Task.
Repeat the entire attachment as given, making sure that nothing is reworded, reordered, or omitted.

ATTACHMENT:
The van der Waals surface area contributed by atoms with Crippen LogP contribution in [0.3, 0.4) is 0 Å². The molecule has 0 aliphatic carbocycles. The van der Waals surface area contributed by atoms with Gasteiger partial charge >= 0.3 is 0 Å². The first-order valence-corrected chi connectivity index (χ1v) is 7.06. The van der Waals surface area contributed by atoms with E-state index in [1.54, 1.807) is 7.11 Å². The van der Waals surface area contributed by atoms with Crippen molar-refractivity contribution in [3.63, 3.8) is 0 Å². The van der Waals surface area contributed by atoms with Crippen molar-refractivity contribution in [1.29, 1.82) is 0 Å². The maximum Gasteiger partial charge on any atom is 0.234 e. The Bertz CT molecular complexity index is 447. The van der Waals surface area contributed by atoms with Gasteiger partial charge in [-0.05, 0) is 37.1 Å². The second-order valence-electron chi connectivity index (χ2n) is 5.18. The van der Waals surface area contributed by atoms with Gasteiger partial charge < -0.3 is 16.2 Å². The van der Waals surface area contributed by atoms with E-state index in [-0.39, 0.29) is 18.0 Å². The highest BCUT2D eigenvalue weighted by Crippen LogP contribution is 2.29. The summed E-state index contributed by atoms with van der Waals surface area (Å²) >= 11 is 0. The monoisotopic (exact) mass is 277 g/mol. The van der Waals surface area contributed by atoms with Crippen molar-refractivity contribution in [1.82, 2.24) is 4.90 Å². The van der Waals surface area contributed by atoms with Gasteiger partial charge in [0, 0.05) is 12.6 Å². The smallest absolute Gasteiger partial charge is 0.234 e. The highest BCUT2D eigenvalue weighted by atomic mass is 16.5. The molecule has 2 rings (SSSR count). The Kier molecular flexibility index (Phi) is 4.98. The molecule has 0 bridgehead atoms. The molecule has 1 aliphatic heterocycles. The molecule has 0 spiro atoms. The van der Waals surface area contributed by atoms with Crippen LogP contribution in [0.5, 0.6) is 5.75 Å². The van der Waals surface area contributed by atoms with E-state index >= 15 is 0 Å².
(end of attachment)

The van der Waals surface area contributed by atoms with Crippen LogP contribution in [0.3, 0.4) is 0 Å². The molecule has 0 aliphatic carbocycles. The van der Waals surface area contributed by atoms with Gasteiger partial charge >= 0.3 is 0 Å². The first-order valence-corrected chi connectivity index (χ1v) is 7.06. The van der Waals surface area contributed by atoms with E-state index in [1.54, 1.807) is 7.11 Å². The van der Waals surface area contributed by atoms with Crippen molar-refractivity contribution in [3.63, 3.8) is 0 Å². The van der Waals surface area contributed by atoms with Crippen molar-refractivity contribution in [1.29, 1.82) is 0 Å². The maximum Gasteiger partial charge on any atom is 0.234 e. The Bertz CT molecular complexity index is 447. The van der Waals surface area contributed by atoms with Gasteiger partial charge in [-0.05, 0) is 37.1 Å². The second-order valence-electron chi connectivity index (χ2n) is 5.18. The van der Waals surface area contributed by atoms with Gasteiger partial charge < -0.3 is 16.2 Å². The van der Waals surface area contributed by atoms with E-state index in [-0.39, 0.29) is 18.0 Å². The highest BCUT2D eigenvalue weighted by Crippen LogP contribution is 2.29. The summed E-state index contributed by atoms with van der Waals surface area (Å²) >= 11 is 0. The monoisotopic (exact) mass is 277 g/mol. The van der Waals surface area contributed by atoms with Crippen molar-refractivity contribution in [1.82, 2.24) is 4.90 Å². The van der Waals surface area contributed by atoms with Gasteiger partial charge in [0, 0.05) is 12.6 Å². The smallest absolute Gasteiger partial charge is 0.234 e. The highest BCUT2D eigenvalue weighted by atomic mass is 16.5. The molecule has 2 rings (SSSR count). The Kier molecular flexibility index (Phi) is 4.98. The molecule has 0 bridgehead atoms. The molecule has 1 aliphatic heterocycles. The molecule has 0 spiro atoms. The van der Waals surface area contributed by atoms with Crippen LogP contribution in [0.5, 0.6) is 5.75 Å². The van der Waals surface area contributed by atoms with E-state index >= 15 is 0 Å².